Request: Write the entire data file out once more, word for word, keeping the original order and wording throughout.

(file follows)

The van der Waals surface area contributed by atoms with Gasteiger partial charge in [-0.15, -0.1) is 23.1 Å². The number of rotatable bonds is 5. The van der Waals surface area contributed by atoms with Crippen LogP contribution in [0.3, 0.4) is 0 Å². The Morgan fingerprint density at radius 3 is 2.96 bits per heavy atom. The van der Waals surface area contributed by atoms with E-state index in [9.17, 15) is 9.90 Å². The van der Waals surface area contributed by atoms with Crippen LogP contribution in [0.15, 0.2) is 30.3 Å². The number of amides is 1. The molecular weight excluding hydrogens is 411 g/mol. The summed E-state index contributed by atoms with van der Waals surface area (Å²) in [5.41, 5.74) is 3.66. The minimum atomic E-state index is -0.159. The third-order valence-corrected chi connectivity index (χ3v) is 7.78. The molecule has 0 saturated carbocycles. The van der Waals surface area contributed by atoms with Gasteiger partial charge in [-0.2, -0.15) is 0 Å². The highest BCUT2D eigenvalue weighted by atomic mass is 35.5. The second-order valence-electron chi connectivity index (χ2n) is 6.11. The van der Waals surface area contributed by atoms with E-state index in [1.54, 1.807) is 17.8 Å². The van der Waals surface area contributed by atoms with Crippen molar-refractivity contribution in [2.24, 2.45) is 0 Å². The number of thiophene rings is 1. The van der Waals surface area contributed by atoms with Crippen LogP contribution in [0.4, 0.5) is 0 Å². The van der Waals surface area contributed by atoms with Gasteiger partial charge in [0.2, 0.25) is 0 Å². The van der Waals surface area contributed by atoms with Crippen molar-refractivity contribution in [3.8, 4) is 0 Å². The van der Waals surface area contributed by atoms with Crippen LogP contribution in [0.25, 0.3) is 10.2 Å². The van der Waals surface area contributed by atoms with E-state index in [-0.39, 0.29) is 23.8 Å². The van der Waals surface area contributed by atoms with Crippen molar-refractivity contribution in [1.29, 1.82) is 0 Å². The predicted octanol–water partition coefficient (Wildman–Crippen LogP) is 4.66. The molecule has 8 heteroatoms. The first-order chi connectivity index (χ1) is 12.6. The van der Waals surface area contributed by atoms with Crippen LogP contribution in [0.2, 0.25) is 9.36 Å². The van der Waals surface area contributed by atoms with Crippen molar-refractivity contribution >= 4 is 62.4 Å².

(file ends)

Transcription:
The van der Waals surface area contributed by atoms with Gasteiger partial charge in [-0.15, -0.1) is 23.1 Å². The number of rotatable bonds is 5. The van der Waals surface area contributed by atoms with Crippen LogP contribution in [0.3, 0.4) is 0 Å². The Morgan fingerprint density at radius 3 is 2.96 bits per heavy atom. The van der Waals surface area contributed by atoms with E-state index in [9.17, 15) is 9.90 Å². The van der Waals surface area contributed by atoms with Crippen LogP contribution in [0.15, 0.2) is 30.3 Å². The number of amides is 1. The molecular weight excluding hydrogens is 411 g/mol. The summed E-state index contributed by atoms with van der Waals surface area (Å²) in [5.41, 5.74) is 3.66. The minimum atomic E-state index is -0.159. The third-order valence-corrected chi connectivity index (χ3v) is 7.78. The molecule has 0 saturated carbocycles. The van der Waals surface area contributed by atoms with Gasteiger partial charge in [-0.2, -0.15) is 0 Å². The highest BCUT2D eigenvalue weighted by atomic mass is 35.5. The second-order valence-electron chi connectivity index (χ2n) is 6.11. The van der Waals surface area contributed by atoms with E-state index in [1.54, 1.807) is 17.8 Å². The van der Waals surface area contributed by atoms with Crippen molar-refractivity contribution in [2.24, 2.45) is 0 Å². The number of thiophene rings is 1. The van der Waals surface area contributed by atoms with Crippen LogP contribution in [0.4, 0.5) is 0 Å². The van der Waals surface area contributed by atoms with Gasteiger partial charge in [0.2, 0.25) is 0 Å². The van der Waals surface area contributed by atoms with Crippen molar-refractivity contribution in [3.8, 4) is 0 Å². The van der Waals surface area contributed by atoms with Crippen LogP contribution in [0.25, 0.3) is 10.2 Å². The van der Waals surface area contributed by atoms with E-state index in [-0.39, 0.29) is 23.8 Å². The van der Waals surface area contributed by atoms with Crippen molar-refractivity contribution in [1.29, 1.82) is 0 Å². The predicted octanol–water partition coefficient (Wildman–Crippen LogP) is 4.66. The molecule has 8 heteroatoms. The first-order chi connectivity index (χ1) is 12.6. The van der Waals surface area contributed by atoms with Crippen LogP contribution in [0.2, 0.25) is 9.36 Å². The van der Waals surface area contributed by atoms with Crippen molar-refractivity contribution >= 4 is 62.4 Å².